typedef Point3D PointCloud[1024];

But the same type (a point array of 1024 elements) would be produced in AUTOSAR Adaptive as follows:

typedef ara::core::Array<Point3D, 1024> PointCloud;

As the reader can see, similar but not identical types have been produced. In fact, ara::core::Array<> preserves some semantics of plain fixed-length array types (such as indexed access), but also adds STL-like semantics like begin() and end() methods, and doesn’t implicitly convert to a Point3D pointer. This gap grows even larger for other types, such as strings and vectors.

In RTI’s ara::com, implementation types for structured, user-defined types via AUTOSAR modeling do not contain value fields, but instead functionally compatible wrappers referencing an internally managed “backend storage”. Such backend storage might be based on Adaptive Platform’s PSM (standard C++ numerical types and ara::core container types) or DDS’ PSM auto-generated types from DDS-IDL or DDS-XML.

This approach not only eases integration with communication frameworks of many natures, but also leaves the door open for efficient memory management and reduction/elimination of sample copies when sharing data, as shown in the next section.

Achieving efficient memory management

With the flexibility of the data type structure described in the previous section, two non-exclusive memory management strategies arise for data samples:

  • Implementation type instances may be stack or heap-allocated directly by the application, which causes the internal type implementation to use AUTOSAR’s in-memory PSM types. When passed to the underlying framework, these data types must be converted and/or serialized according to the required target data format (i.e., DDS auto-generated types from DDS-IDL or DDS-XML)
  • When seeking zero-copy transfers, applications may also leverage the standard Allocate() method provided by events and field notifiers. In this case, the network binding will, whenever possible, ask the underlying framework to “loan” an internally allocated data sample that will, in turn, be “returned” when filled and sent back by the application

The latter is an extremely powerful mechanism, allowing size-independent constant-time transfers in several scenarios:

  • Shared memory transports
  • Memory-mapped network interfaces
  • Intra-process communication

Thriving towards compliance

On top of mapping type systems and APIs in a performant way, the automotive product focus of AUTOSAR brings an additional challenge: functional safety compliance.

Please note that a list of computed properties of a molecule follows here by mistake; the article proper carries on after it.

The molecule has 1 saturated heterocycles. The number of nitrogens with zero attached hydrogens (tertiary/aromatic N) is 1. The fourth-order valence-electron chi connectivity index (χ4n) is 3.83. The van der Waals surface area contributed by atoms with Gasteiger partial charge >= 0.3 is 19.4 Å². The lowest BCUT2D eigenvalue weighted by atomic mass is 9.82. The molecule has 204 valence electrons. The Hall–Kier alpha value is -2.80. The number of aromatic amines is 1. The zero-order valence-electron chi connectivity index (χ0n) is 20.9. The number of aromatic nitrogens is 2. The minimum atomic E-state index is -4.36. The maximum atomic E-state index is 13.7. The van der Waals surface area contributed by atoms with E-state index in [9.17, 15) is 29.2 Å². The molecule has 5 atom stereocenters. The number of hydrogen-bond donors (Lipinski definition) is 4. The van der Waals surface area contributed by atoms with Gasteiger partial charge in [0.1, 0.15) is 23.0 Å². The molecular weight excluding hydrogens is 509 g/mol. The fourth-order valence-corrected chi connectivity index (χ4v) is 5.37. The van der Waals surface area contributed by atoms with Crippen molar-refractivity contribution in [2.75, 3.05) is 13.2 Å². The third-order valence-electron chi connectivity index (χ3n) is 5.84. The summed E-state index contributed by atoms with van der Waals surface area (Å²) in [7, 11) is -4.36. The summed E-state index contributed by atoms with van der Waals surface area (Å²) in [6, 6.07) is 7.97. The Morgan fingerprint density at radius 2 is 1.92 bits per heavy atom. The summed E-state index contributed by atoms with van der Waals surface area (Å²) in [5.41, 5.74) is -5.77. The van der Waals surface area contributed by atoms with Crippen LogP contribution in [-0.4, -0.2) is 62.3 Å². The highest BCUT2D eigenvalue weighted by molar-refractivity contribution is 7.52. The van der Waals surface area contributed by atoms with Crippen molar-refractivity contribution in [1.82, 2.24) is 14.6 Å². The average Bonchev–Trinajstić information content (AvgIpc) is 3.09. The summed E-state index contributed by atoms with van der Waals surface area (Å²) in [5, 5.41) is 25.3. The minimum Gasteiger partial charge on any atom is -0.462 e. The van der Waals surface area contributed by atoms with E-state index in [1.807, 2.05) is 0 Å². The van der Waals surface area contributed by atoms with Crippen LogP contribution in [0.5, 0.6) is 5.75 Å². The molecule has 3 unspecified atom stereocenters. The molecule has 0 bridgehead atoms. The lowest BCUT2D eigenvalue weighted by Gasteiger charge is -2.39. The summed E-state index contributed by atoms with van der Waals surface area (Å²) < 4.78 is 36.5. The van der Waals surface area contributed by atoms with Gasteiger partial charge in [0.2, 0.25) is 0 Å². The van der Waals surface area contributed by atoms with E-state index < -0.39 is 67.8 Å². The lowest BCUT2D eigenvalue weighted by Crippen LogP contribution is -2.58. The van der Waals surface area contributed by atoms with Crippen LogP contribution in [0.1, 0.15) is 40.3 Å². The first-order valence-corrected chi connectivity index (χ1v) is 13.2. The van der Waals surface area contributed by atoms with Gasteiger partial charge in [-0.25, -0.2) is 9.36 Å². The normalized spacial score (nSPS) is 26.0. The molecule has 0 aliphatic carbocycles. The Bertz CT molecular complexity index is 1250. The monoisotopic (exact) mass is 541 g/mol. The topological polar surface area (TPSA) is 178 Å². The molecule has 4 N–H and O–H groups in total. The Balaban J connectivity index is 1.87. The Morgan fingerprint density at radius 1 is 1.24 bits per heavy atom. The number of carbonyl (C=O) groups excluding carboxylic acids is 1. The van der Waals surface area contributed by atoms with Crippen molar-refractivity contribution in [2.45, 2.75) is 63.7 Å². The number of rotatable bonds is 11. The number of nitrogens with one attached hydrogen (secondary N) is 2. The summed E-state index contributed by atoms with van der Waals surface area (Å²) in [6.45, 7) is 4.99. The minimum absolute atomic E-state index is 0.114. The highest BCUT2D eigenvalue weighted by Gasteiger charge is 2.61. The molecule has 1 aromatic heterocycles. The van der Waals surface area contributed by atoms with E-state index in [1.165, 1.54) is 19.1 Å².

Assessment of any DDS implementation as a Safety Element out of Context (SEooC) in any ISO-26262 ASIL level is a challenge in itself, which RTI is already successfully addressing in its Connext Drive line of products. Given the nature and expense of functional safety assessments, trading functionality for codebase size and footprint can be a strategic necessity.

Such constraints inform RTI’s ara::com design choices and future AUTOSAR standard directions:

  • C is the one and only DDS language PSM allowed in the implementation of DDS Network Bindings, thus allowing easy adaptability for DDS implementations of many varieties (small footprint, safety-aware)
  • Multi-binding support is a must, as certainly more than one DDS Network Binding will need to be provided in order to support the aforementioned variety of DDS implementations
  • A leaner approach to service discovery and binding features in the AUTOSAR Adaptive DDS Network Binding specification, using common DDS features (topics, instances) that are easier to find in most DDS middleware implementations

Getting it

If you represent an automotive OEM, Tier-N or AUTOSAR tools supplier and are interested in getting access to our ara::com implementation, please contact sales@rti.com for details on RTI Connext Drive.

About the author

Preferred (5)

Emilio Guijarro is a software engineer with over 15 years of experience in the defense and automotive industries, including automotive infotainment systems. In 2019 he joined RTI to work on the integration of DDS in automotive use cases and in specific development environments, including the AUTOSAR ecosystem.